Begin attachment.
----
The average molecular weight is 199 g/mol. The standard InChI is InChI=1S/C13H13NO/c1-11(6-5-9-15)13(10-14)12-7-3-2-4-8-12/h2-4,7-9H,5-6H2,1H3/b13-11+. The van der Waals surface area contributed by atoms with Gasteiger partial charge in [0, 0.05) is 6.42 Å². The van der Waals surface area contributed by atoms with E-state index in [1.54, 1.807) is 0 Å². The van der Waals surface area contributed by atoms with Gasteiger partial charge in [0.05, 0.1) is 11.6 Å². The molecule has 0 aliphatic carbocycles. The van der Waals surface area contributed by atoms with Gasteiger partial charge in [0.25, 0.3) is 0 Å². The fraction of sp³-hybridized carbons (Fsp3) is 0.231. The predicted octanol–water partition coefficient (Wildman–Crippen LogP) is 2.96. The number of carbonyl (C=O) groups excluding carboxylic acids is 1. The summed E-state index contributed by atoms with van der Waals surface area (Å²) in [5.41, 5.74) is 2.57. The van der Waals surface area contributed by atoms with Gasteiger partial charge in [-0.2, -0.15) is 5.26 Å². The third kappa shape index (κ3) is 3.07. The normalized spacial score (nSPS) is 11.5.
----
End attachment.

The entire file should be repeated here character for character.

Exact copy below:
The average molecular weight is 199 g/mol. The standard InChI is InChI=1S/C13H13NO/c1-11(6-5-9-15)13(10-14)12-7-3-2-4-8-12/h2-4,7-9H,5-6H2,1H3/b13-11+. The van der Waals surface area contributed by atoms with Gasteiger partial charge in [0, 0.05) is 6.42 Å². The van der Waals surface area contributed by atoms with E-state index in [1.54, 1.807) is 0 Å². The van der Waals surface area contributed by atoms with Gasteiger partial charge in [0.05, 0.1) is 11.6 Å². The molecule has 0 aliphatic carbocycles. The van der Waals surface area contributed by atoms with Gasteiger partial charge in [0.25, 0.3) is 0 Å². The fraction of sp³-hybridized carbons (Fsp3) is 0.231. The predicted octanol–water partition coefficient (Wildman–Crippen LogP) is 2.96. The number of carbonyl (C=O) groups excluding carboxylic acids is 1. The summed E-state index contributed by atoms with van der Waals surface area (Å²) in [5.41, 5.74) is 2.57. The van der Waals surface area contributed by atoms with Gasteiger partial charge in [-0.2, -0.15) is 5.26 Å². The third kappa shape index (κ3) is 3.07. The normalized spacial score (nSPS) is 11.5.